I'm currently looking for models who may be interested in participating. No experience is needed and I look want to celebrate a diverse representation of black women. Compensation will be in the form of free head shots and a free print of the final work.
If you or someone who know lives in the New York City area and would be interested in participating, please contact me at firstname.lastname@example.org.
This latest Inkscape portrait is a part of an ongoing project that I want to dedicate more time to. This image in particular was inspired by an old Ramsey Lewis Sun Goddess album, which my dad had a copy of when I was growing up. I used to love studying how wondrous it looked. Similarly, I wanted to created a sense of inner luminescence, which is why I wanted to make sure the face of my muse was awash in #gold.
I want to experiment more as I get more comfort with this series. I tried several different versions of the image, layering the portrait with lots of #Inkscapes but I felt like something simpler was better, so as not to overwhelm people with detail.
A few days ago I announced that my work will be included in the upcoming photography journal, Mfon: Women Photographers of the African Diaspora. I'm pleased to announce the book is now available for pre-order!
Each book is $25 and will debut in the fall. You can also contribute any amount you wish to the overall project which will provide opportunities for Black women photographers. You can purchase by clicking the link below. Learn more about the Mfon project by visiting: http://mfonfoto.org/
Thank you again for all the well wishes and enthusiasm!
To purchase: https://www.gofundme.com/mfonwomen
I'm so excited to FINALLY being able to share exciting news that I've been holding in for months. I wanted to wait until was s official.
I'm honored to say that my Inkscape photography has been selected to be included in the inaugural journal of Mfon: Women Photographers of the African Diaspora!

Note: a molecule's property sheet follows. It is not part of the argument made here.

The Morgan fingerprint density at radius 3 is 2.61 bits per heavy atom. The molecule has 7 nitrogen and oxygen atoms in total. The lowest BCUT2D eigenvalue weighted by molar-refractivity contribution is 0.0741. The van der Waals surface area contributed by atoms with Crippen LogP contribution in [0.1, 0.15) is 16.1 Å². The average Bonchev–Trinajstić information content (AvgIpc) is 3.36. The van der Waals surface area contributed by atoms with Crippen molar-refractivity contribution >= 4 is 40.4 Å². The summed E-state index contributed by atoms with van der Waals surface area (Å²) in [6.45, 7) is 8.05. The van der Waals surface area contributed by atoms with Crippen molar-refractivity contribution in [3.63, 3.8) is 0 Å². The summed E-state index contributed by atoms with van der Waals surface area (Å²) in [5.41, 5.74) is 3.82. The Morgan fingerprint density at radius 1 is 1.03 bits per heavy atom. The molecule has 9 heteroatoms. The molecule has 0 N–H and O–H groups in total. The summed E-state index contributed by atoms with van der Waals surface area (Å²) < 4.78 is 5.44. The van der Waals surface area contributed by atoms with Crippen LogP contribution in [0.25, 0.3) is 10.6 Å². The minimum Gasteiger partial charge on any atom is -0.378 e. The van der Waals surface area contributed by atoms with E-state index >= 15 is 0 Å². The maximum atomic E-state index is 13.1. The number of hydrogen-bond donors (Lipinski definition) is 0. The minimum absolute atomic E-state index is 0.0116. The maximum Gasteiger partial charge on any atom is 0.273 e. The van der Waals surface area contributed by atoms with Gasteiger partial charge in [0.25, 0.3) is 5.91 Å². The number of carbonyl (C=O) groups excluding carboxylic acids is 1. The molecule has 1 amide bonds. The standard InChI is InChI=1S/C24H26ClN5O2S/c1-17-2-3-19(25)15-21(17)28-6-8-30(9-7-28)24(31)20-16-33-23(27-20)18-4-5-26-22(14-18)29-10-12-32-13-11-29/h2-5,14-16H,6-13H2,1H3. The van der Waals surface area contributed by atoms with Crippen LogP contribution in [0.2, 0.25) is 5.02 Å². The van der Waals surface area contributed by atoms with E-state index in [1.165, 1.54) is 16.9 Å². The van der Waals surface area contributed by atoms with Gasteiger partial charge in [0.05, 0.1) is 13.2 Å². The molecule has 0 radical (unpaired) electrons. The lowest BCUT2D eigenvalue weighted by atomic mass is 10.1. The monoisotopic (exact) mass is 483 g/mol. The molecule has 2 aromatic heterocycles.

This first issue will feature 100 women photographers of African descent and will include essays written by scholars, journalists and artists. The journal was named for the late Nigerian photographer Mfon Eissen who's self-portrait series "The Amazon's New Clothes" chronicled her radical mastectomy after being diagnosed with breast cancer. Her series was included in the Brooklyn Museum of Art's exhibition "Committed to the Image: Contemporary Black Photographers." but she died before her images debuted at the museum.
Of all the milestones in my art career, this one is the most meaningful because my work has been selected alongside the works of my peers: Black women photographers who too often go unnoticed. Black Girl Magic is real.
Many thanks to talented co-editor Laylah Amatalluh Barryn and Adama Delphine Fawundu for this incredible opportunity.
Mfon will be published this fall and will be available for pre-order. Stay tuned for further updates!
Solely living off my art is a luxury that I can't afford. Having a day job, however, doesn't make me any less of an artist. Bills and responsibilities are real. So is my passion for what I create.